Sime was born in Manchester in poverty. After a five-year career in the mines, including as a "scoop pusher," work at a linen shop, a barbers, and as a signwriter (setting up in his own right), he studied at the Liverpool School of Art.The Sime Memorial Gallery has a charming short video.
Sime quickly became famous for drawings and illustrations with fantastic themes, with a presence in Pick-Me-Up, The Idler and the Pall Mall Gazette. The fantastic treatment often masked biting satire, especially aimed at the rich and at politicians.
He received an inheritance after an uncle died and bought The Idler, but sold out within two years.
In 1904, Sime was approached by the author for whom he is most often remembered, the Irish Lord Dunsany, to illustrate his first book, The Gods of Pegana, finally published in 1905. This began an association which lasted for the rest of his life, with his illustrations especially prominent in Dunsany's earlier work (until c. 1922). For one volume, at least some of the stories were inspired by Sime works (The Book of Wonder), and for three, in special limited editions, each plate of illustration was signed by the artist.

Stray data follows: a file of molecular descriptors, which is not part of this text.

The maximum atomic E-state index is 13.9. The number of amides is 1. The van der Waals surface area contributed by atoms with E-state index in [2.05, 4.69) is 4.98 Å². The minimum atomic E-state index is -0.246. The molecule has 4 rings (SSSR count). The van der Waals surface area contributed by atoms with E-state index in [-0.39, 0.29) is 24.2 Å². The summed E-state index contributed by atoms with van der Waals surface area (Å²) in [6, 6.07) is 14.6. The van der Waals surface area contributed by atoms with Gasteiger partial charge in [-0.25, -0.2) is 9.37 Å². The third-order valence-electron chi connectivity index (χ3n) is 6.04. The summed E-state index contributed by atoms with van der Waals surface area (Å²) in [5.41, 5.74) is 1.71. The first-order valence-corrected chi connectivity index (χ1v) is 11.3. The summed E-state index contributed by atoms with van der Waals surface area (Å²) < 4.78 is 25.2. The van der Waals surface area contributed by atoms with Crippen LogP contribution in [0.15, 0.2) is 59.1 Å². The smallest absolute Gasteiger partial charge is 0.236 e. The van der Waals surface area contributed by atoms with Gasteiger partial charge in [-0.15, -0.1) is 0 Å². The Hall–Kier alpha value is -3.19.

Sime, who had produced a play with limited success in 1905, did both scenery and costume work for a number of productions, and had exhibitions in 1923 and 1927. In his later years, he produced less work but more in colour, his earlier work having been almost exclusively monochrome.
Sime also contributed frontispieces to The Ghost Pirates by William Hope Hodgson and The House of Souls by Arthur Machen. Sime died in 1941, and his widow Mary preserved many of his remaining works, which on her death were willed to form the Sime Memorial Gallery, then and still in Worplesdon near Guildford.
In my late teens, living off-and-on in England, I used to frequent antique stores, mostly for books. Occasionally I would buy art pieces as well. I am no connoisseur but have a basic eye for style. One piece I purchased for somewhere between 50p and a pound was a very distinctive fantasy water color (I believe) by a S.H. Sime, inscribed on the back as "Echidna" 1928 and indicating it was painted at Worplesdon, Surrey. That wasn't too surprising as I lived in Woking, the next town over from Worplesdon.
I simply liked the picture, I had no idea of its possible value or provenance. This was long before the internet.
In clearing out some stored materials, stored for more than a dozen years, I came across Echidna and of course immediately looked up Sime and found the information above.
Fascinating on two fronts. It is indeed by a named artist and not simply a local amateur and second because of the difference that a dozen years makes, basically being pre- and post-internet. Answers that could not be easily obtained are now answered instantaneously with only the barest minimum of knowledge. We have come a long way quickly.
Echidna by Sidney H. Sime, 1928